Counter Intelligence

Following on from the last point, the teams who have made decisions to counter us have had the most success. Most notably Birmingham stunted our formation with a canny application of a narrow diamond midfield. Mick McCarthy fielded a five man midfield and Everton and Blackburn both stifled the midfield by playing a holding midfielder in a 4-1-4-1. If teams start doing more homework on our play then the season may grind to a halt quickly, people were wondering where Blackpool’s plan B was after defeat to Birmingham, however, right now Holloway can keep plan B till later.

Basic Defending

A look at the last two games goes a long way to show that Blackpool are starting to defend well after previously being very attack minded. The back four works well as a unit and looking at their chalkboards in the last games they won 48 tackles (the highest this year) and even won the aerial battle against a Bolton side who have been so dominant in the air at times this season.

Blackpool cleared their lines superbly against Wolves making 42 successful clearances (the highest this season for Blackpool) at a success rate of 63%, whilst against Bolton they were less successful only clearing their lines 35% of the time. This helps to explain a little of how Blackpool failed to hold on to their lead against Bolton, as the match progressed clearances failed and the opposition were able to regroup and hit back.

Stout defending against Wolves, but less success against Bolton.

Pass Masters

Well not quite, that would be Barcelona who made 684 passes against Real Madrid in the recent ‘el classico’ with a completion rate of 89%. However, Blackpool pass and pass the ball well, no cynical lumping of the ball up the field here. Keep passing like this till the end of the season and teams will be broken down time and again. To put this in perspective, Blackpool average 474 passes per game with a completion rate of 75%. There is room for improvement in the completion rate and Holloway will keep striving for that if he is to head along his desired Spanish route to playing football. The key is the way that Blackpool have started to penetrate in to opposition boxes, look below at the passes that made it in to the Bolton box last Saturday. This inevitably leads to scoring chances, goals and points.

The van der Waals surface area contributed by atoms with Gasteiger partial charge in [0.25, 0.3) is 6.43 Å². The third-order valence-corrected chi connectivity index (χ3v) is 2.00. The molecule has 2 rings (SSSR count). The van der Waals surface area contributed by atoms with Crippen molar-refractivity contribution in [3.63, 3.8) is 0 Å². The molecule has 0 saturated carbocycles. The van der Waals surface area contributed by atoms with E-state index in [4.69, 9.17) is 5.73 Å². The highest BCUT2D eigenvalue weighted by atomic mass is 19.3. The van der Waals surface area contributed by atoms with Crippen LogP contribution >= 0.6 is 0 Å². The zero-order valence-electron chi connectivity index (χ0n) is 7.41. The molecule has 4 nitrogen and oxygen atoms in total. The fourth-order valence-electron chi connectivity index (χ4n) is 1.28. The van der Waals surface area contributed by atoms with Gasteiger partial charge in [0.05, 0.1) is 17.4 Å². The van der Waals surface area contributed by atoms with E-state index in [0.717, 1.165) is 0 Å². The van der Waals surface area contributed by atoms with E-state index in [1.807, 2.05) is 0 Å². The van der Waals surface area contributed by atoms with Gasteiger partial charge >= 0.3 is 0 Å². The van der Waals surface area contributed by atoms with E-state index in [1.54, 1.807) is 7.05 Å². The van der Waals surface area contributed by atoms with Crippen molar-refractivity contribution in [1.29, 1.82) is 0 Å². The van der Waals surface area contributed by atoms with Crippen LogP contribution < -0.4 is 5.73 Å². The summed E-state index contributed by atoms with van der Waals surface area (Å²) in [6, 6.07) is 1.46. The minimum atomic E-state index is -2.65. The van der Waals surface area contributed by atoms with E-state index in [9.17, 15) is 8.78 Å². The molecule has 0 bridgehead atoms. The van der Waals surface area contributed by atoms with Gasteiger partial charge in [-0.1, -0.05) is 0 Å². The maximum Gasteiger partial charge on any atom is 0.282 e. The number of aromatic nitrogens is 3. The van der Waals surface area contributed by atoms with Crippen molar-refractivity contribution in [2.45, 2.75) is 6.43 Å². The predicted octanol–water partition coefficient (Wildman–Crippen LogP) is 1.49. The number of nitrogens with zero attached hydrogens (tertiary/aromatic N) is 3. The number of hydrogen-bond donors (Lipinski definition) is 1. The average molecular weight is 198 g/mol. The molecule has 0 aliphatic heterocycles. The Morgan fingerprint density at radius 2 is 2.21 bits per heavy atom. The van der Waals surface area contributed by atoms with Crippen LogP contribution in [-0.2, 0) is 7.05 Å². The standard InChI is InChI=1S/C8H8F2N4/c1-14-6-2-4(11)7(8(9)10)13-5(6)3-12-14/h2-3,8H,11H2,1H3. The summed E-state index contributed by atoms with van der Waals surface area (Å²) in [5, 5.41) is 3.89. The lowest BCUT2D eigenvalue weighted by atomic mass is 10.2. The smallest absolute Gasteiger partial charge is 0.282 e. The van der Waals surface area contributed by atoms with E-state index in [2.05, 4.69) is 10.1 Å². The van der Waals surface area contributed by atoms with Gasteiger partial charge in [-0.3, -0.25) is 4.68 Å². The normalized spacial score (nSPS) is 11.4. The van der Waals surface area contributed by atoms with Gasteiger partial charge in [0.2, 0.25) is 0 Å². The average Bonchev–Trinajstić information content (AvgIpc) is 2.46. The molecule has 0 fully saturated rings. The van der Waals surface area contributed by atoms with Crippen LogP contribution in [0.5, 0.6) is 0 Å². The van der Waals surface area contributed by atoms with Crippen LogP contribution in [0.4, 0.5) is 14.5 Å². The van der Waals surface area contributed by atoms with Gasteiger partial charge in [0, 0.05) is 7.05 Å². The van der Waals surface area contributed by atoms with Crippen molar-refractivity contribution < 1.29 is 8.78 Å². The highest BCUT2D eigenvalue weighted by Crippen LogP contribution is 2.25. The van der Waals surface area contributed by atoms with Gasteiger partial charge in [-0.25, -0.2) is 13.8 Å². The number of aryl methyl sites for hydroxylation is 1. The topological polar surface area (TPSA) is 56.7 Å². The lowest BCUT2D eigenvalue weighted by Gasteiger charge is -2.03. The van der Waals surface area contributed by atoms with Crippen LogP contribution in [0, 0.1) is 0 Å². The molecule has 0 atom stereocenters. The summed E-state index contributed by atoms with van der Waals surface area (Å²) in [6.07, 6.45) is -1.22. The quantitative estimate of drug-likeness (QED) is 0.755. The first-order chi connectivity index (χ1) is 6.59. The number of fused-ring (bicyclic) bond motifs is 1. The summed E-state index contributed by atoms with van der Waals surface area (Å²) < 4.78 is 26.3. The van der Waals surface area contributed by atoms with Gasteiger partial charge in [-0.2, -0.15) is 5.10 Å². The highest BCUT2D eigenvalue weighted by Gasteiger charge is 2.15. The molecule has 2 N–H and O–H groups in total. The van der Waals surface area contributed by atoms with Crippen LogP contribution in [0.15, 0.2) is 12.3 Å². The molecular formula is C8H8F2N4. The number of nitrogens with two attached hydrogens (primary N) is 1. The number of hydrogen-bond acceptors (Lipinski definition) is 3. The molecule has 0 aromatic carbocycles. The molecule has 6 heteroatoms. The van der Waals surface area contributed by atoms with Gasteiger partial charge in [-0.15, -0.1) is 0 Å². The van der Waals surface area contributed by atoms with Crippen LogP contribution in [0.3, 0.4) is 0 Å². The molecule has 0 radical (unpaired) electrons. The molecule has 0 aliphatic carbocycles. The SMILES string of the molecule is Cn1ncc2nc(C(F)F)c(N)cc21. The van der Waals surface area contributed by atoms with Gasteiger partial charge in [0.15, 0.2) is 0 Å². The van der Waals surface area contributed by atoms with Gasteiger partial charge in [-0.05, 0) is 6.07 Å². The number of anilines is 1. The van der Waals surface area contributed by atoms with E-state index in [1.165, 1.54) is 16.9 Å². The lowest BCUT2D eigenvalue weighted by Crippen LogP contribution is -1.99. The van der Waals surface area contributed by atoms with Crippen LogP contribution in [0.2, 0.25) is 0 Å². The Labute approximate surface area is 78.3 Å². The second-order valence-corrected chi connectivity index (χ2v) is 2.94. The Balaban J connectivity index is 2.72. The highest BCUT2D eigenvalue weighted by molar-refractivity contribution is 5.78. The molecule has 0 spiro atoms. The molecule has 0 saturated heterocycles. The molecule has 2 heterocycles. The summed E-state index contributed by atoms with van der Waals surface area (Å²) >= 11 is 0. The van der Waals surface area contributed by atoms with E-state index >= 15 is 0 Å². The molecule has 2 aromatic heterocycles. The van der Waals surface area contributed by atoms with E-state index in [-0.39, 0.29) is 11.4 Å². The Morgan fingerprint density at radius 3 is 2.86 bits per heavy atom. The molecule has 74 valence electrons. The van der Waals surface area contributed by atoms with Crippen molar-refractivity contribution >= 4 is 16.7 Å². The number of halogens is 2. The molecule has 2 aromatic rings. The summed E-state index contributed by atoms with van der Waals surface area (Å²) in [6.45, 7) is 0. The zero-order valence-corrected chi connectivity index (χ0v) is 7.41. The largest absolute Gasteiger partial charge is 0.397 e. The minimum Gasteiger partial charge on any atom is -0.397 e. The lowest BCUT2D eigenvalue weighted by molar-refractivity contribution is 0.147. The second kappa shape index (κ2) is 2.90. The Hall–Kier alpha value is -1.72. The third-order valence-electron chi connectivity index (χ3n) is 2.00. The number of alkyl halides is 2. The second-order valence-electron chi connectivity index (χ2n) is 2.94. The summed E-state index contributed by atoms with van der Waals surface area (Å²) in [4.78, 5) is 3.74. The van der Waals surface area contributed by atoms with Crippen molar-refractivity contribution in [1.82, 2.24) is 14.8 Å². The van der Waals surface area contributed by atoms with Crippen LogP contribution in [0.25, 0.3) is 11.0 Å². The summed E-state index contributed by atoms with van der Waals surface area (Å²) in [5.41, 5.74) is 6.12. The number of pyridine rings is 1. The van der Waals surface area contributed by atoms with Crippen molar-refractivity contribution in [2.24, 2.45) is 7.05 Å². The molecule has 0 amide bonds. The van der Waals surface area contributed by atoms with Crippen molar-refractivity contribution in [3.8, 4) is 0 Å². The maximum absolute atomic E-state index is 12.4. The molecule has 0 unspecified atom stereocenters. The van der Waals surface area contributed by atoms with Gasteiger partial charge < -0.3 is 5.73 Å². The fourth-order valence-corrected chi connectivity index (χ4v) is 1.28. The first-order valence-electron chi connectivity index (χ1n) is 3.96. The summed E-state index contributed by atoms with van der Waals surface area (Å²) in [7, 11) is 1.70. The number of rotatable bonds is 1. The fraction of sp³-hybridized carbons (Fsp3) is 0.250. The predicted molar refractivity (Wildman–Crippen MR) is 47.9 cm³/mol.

Blackpool managed to pass the ball well in to the danger zone and broke through the defensive line of Bolton.

Diagonal Puzzle

A lot of fans reference this as a long ball, but it is much more sophisticated than that and has been used for years by many top quality teams (most notably Ajax and the Dutch national team) to shift defence in to attack, stretch the play and to set up a ‘move’. Teams are genuinely uncomfortable with such a ball being played and as for Wolves, it caused such concern for Mick McCarthy that he moved Michael Mancienne back to right back to counter the threat. This ball was in use last season and appears at times to be a set move. Next time it is played from left to right up to the right hand foward, check to see if Neil Eardley has moved up and Charlie Adam has moved in towards the ball also. If so, expect Adam to pick up the ball early from the knock down and set up either an overlap for the full back or in behind the defence for the forwards to run on to.